On Wednesday, Anderson Cooper remembered his mother, Gloria Vanderbilt, on the one-year anniversary of her death. Vanderbilt died on June 17, 2019, at the age of 95.

Cooper paid tribute to his mother by posting a host of photos on his Instagram account and story. He captioned a photo of Vanderbilt sitting next to an easel saying, “My mom, @gloriavanderbilt, died one year ago today. She is alive in my heart and in the hearts of all who knew her and loved her. She had an extraordinary and indomitable spirit, grit, determination, passion, and vulnerability. She experienced great love and horrific tragedies, but she never lost her almost childlike optimism; her openness to the world around her. She chose to remain vulnerable. Others would have closed off their hearts, protected themselves. My mom wanted to see and hear and feel everything….and that is exactly what she did. Bravo, Mom, Bravo. @gloriavanderbiltstudio @gloriavanderbilt (photo credit @joshgaddy).”


Cooper also shared a series of photos and videos of his mother on his Instagram story.

Vanderbilt died of advanced cancer in her stomach that had spread throughout her body before being detected. She died in her Manhattan home with loved ones at her side.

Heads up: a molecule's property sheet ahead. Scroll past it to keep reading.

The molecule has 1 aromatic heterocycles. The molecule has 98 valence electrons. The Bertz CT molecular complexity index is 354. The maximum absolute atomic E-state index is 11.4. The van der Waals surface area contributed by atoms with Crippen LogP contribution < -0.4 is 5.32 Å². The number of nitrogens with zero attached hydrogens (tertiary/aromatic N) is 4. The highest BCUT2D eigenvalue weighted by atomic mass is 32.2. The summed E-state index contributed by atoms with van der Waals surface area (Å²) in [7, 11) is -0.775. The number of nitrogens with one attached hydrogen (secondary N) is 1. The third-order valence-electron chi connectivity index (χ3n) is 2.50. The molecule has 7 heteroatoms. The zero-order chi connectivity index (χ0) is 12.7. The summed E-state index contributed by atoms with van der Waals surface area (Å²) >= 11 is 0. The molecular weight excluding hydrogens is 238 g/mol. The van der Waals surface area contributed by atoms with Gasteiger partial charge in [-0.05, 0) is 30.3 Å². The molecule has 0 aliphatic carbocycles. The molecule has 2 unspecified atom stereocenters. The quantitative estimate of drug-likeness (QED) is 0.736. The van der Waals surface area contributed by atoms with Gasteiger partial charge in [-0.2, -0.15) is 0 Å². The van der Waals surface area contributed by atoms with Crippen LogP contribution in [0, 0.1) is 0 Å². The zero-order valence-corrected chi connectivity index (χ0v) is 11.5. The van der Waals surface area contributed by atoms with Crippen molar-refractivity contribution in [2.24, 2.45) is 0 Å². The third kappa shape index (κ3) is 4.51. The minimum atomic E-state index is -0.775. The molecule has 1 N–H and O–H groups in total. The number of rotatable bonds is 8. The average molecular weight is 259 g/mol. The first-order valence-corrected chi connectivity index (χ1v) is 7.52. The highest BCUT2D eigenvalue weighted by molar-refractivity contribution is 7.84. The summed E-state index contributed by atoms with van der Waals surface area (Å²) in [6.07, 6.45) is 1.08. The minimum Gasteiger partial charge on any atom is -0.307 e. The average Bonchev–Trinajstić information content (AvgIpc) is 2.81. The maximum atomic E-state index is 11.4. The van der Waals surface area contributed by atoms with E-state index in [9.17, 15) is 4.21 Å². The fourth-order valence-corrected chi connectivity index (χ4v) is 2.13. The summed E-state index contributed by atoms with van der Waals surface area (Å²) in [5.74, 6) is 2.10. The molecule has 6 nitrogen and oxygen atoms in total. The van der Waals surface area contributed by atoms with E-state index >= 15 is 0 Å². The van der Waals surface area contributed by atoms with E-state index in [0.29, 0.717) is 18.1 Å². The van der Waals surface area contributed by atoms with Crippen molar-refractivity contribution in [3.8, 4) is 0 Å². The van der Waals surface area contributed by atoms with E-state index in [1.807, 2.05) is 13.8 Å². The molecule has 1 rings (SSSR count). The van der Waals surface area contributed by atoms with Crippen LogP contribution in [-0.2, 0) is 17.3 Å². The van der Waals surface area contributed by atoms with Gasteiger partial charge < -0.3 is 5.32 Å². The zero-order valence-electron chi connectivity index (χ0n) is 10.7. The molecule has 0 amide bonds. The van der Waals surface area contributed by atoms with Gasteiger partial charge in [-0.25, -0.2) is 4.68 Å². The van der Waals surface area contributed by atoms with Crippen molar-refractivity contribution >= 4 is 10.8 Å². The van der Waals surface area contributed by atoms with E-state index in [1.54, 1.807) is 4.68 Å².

Cooper confirmed his mother’s death last year on CNN. He said, “Earlier this month, we had to take her to the hospital. That’s where we learned she had very advanced cancer in her stomach and that it had spread. When the doctor told her she had cancer, she was silent for a while, and then she said, ‘Well, it’s like that old song: Show me the way to get out of this world, because that’s where everything is.’”

Earlier this month, Cooper shared with People that his mother helped him decide to become a dad this past year. “She was thrilled,” Cooper said. “I told her maybe two weeks before she died. When she started to get ill, it was very quick. [Son Wyatt Morgan, 6 weeks] was just an idea in my head and a desire — but I thought, ‘This is the time to tell her.'”

Cooper continued, “We had this incredible last few weeks of her life where we spent every day together, just talking and watching TV, listening to music, laughing and telling stories. She said instantly, ‘Of course it’s going to be a boy.’”

“I didn’t say that I would name him after my dad, but she knew that’s what it would be — and she knew that if it was a girl, she would be named after her,” Cooper finished.

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